A friendship dinner and preaching to the choir
“What have you been doing lately?” she asks.
“Well, we had some folks over to dinner,” I say.
“What was the occasion?” she asks.
Without thinking, I answer, “It was a “friendship dinner.” “Well that’s a good reason,” she says, and off down the road she goes to feed her horses.
Fact is, our “Friendship Dinner” takes a lot of fixin’. I am about to put the chicken Parmesan in the oven when the doorbell rings.
“Karen is home sick in bed,” Jack says before handing me a beautiful salad she’s made for our dinner. I go into a deep funk. Jack is a genius as a builder, and so is Steve. It would have been such fun to hear them compare notes. Karen was a wiz-bang teamsters negotiator in Alaska for many years, and Wynne, Steve’s wife, is an inch away from getting her master’s degree in library science. Two exemplary women, each from a different side of the ledger. What an opportunity this would have been for a rapacious encounter of their unique talents. Fortunately for our “Friendship Dinner,” Rebecca and Chiara (exchange student from Italy) are with us.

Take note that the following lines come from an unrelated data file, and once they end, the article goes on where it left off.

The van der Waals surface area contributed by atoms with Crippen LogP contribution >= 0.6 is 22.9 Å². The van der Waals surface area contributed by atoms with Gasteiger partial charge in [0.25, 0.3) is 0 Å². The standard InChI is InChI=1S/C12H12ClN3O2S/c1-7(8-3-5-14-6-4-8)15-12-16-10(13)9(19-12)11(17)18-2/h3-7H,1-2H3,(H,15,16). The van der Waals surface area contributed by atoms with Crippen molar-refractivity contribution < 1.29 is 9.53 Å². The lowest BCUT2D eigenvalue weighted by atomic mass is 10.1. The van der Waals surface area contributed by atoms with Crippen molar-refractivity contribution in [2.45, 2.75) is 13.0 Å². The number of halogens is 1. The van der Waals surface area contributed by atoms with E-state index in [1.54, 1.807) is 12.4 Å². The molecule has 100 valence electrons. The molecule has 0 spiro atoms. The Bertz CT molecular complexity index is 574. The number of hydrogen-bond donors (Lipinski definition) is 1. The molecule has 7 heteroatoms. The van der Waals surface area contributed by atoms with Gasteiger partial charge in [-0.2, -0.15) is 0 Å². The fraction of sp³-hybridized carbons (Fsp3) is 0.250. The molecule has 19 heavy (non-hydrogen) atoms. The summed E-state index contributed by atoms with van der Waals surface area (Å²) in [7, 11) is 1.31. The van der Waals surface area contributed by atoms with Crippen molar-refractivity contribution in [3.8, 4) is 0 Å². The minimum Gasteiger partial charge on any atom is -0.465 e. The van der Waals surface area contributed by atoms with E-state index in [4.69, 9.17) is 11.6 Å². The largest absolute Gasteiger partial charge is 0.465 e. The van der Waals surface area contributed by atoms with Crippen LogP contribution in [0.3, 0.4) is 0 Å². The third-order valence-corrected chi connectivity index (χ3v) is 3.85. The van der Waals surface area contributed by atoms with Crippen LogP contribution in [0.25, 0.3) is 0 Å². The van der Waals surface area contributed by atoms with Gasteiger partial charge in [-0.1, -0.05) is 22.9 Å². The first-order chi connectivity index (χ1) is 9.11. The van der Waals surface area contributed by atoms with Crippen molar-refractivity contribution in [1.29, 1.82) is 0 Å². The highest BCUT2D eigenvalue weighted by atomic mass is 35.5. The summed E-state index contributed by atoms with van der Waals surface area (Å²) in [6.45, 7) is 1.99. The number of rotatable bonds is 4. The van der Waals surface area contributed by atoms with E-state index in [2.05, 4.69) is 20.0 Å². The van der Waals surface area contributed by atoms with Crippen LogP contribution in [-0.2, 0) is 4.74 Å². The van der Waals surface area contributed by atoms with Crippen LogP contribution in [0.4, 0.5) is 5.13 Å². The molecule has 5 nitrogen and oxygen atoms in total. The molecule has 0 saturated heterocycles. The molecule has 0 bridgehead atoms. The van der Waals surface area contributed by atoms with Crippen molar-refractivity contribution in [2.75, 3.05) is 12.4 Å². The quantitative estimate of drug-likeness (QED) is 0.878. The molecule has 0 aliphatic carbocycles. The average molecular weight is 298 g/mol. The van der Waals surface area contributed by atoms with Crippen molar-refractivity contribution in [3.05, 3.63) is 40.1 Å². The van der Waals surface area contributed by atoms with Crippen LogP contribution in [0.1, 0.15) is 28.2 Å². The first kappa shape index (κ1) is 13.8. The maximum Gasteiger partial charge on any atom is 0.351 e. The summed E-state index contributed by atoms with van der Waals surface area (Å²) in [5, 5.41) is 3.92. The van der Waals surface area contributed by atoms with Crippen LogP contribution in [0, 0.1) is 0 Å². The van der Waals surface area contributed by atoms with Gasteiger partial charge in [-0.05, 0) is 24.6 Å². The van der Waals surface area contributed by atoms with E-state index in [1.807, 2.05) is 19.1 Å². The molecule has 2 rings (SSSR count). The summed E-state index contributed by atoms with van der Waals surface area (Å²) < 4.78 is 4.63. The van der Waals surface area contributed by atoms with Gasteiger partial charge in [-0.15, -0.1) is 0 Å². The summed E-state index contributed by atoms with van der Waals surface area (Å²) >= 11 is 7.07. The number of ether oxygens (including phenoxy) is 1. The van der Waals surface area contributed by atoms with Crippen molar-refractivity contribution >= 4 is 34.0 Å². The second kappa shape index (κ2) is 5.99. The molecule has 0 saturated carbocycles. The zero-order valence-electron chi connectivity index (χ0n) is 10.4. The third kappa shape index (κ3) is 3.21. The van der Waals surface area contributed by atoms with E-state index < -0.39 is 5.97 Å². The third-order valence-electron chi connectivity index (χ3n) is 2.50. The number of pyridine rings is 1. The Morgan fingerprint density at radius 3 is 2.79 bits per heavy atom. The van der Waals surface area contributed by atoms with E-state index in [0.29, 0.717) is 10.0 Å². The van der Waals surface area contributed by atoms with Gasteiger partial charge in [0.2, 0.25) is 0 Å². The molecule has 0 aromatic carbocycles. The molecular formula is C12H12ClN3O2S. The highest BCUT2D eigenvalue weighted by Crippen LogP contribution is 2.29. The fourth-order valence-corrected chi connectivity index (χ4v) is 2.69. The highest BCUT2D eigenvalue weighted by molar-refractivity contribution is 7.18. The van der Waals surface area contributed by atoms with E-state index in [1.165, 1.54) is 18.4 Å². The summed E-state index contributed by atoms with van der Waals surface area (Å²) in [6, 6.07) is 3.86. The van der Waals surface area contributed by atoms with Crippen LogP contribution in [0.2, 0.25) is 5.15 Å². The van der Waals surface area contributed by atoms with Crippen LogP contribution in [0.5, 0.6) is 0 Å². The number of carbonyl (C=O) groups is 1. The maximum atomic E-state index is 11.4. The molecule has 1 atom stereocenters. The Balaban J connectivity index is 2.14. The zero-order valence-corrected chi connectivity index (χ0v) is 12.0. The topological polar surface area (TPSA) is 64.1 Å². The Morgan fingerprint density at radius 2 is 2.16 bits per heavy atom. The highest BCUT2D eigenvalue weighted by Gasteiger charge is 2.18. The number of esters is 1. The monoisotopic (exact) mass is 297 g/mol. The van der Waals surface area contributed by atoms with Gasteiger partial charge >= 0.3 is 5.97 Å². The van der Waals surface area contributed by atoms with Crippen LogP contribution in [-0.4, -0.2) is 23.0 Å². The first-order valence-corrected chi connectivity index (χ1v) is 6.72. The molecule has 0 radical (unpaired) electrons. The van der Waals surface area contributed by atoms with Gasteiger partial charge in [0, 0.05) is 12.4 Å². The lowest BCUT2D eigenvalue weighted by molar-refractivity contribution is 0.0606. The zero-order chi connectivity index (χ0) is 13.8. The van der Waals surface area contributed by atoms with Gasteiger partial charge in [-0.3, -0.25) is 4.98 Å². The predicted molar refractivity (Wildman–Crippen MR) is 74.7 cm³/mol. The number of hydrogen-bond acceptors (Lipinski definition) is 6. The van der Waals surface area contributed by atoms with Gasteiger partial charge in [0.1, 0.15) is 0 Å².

As soon as Steve arrives, he and I deliver a platter of the chicken Parmesan to Jack and Karen and return home. Dinner is served. Everyone raves about my chicken Parmesan, but the high point of the evening is Wynne’s almond cake, served with plump blueberries in a blizzard of whipped cream.
The conversation drifts to memories of distant triumphs, to times when we were different people, and to who we are today. Life without friends is too bleak to consider. Friendship and good food make life a better place to live, so don’t waste another moment. Have yourself a friendship dinner, and bon appetit.
Ron Walker lives in Smith Valley. He can be reached at firstname.lastname@example.org.